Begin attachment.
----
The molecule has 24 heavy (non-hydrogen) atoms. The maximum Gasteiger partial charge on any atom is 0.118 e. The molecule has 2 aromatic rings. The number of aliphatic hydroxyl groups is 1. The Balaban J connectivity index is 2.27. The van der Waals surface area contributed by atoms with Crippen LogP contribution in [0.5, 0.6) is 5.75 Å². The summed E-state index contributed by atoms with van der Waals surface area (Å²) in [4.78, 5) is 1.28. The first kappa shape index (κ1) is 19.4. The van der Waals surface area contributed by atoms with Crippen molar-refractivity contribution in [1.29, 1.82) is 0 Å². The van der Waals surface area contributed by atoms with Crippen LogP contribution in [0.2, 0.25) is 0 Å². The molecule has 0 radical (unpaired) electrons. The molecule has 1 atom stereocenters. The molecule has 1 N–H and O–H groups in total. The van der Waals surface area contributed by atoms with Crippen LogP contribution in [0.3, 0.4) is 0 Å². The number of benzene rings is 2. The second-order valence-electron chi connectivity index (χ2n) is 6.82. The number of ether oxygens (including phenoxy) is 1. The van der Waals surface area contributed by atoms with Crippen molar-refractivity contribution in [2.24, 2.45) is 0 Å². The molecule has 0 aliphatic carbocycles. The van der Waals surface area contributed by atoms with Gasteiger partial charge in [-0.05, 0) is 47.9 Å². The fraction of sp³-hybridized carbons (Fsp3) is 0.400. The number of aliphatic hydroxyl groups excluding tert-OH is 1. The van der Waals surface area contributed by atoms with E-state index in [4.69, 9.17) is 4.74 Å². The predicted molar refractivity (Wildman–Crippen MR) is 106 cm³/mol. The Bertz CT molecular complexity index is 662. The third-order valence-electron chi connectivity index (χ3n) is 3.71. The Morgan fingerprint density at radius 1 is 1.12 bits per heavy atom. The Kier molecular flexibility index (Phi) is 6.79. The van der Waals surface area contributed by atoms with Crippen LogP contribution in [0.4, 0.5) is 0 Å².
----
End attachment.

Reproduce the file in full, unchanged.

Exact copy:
The molecule has 24 heavy (non-hydrogen) atoms. The maximum Gasteiger partial charge on any atom is 0.118 e. The molecule has 2 aromatic rings. The number of aliphatic hydroxyl groups is 1. The Balaban J connectivity index is 2.27. The van der Waals surface area contributed by atoms with Crippen LogP contribution in [0.5, 0.6) is 5.75 Å². The summed E-state index contributed by atoms with van der Waals surface area (Å²) in [4.78, 5) is 1.28. The first kappa shape index (κ1) is 19.4. The van der Waals surface area contributed by atoms with Crippen molar-refractivity contribution in [1.29, 1.82) is 0 Å². The van der Waals surface area contributed by atoms with Crippen LogP contribution in [0.2, 0.25) is 0 Å². The molecule has 0 radical (unpaired) electrons. The molecule has 1 atom stereocenters. The molecule has 1 N–H and O–H groups in total. The van der Waals surface area contributed by atoms with Crippen LogP contribution in [0.3, 0.4) is 0 Å². The number of benzene rings is 2. The second-order valence-electron chi connectivity index (χ2n) is 6.82. The number of ether oxygens (including phenoxy) is 1. The van der Waals surface area contributed by atoms with Crippen molar-refractivity contribution in [2.24, 2.45) is 0 Å². The molecule has 0 aliphatic carbocycles. The van der Waals surface area contributed by atoms with Gasteiger partial charge in [-0.05, 0) is 47.9 Å². The fraction of sp³-hybridized carbons (Fsp3) is 0.400. The number of aliphatic hydroxyl groups excluding tert-OH is 1. The van der Waals surface area contributed by atoms with E-state index in [4.69, 9.17) is 4.74 Å². The predicted molar refractivity (Wildman–Crippen MR) is 106 cm³/mol. The Bertz CT molecular complexity index is 662. The third-order valence-electron chi connectivity index (χ3n) is 3.71. The Morgan fingerprint density at radius 1 is 1.12 bits per heavy atom. The Kier molecular flexibility index (Phi) is 6.79. The van der Waals surface area contributed by atoms with Crippen LogP contribution in [0.4, 0.5) is 0 Å².